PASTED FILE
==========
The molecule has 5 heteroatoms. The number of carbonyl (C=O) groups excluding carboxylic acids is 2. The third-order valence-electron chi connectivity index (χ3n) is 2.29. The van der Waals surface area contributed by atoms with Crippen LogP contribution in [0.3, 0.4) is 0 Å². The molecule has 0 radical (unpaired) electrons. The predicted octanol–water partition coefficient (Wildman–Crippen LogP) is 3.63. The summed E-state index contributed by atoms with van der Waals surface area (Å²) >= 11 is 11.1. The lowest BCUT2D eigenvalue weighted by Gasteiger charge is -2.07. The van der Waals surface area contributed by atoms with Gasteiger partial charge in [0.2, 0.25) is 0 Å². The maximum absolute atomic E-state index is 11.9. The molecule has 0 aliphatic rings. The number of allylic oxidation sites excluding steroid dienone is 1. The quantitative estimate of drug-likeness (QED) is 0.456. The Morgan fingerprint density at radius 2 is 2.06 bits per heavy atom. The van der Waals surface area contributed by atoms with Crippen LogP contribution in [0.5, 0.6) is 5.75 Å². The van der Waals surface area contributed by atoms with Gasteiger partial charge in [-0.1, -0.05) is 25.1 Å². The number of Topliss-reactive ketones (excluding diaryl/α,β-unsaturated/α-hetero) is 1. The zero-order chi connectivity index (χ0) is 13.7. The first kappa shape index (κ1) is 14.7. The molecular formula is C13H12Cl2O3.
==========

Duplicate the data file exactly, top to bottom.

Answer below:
The molecule has 5 heteroatoms. The number of carbonyl (C=O) groups excluding carboxylic acids is 2. The third-order valence-electron chi connectivity index (χ3n) is 2.29. The van der Waals surface area contributed by atoms with Crippen LogP contribution in [0.3, 0.4) is 0 Å². The molecule has 0 radical (unpaired) electrons. The predicted octanol–water partition coefficient (Wildman–Crippen LogP) is 3.63. The summed E-state index contributed by atoms with van der Waals surface area (Å²) >= 11 is 11.1. The lowest BCUT2D eigenvalue weighted by Gasteiger charge is -2.07. The van der Waals surface area contributed by atoms with Gasteiger partial charge in [0.2, 0.25) is 0 Å². The maximum absolute atomic E-state index is 11.9. The molecule has 0 aliphatic rings. The number of allylic oxidation sites excluding steroid dienone is 1. The quantitative estimate of drug-likeness (QED) is 0.456. The Morgan fingerprint density at radius 2 is 2.06 bits per heavy atom. The van der Waals surface area contributed by atoms with Crippen LogP contribution in [0.5, 0.6) is 5.75 Å². The van der Waals surface area contributed by atoms with Gasteiger partial charge in [-0.1, -0.05) is 25.1 Å². The number of Topliss-reactive ketones (excluding diaryl/α,β-unsaturated/α-hetero) is 1. The zero-order chi connectivity index (χ0) is 13.7. The first kappa shape index (κ1) is 14.7. The molecular formula is C13H12Cl2O3.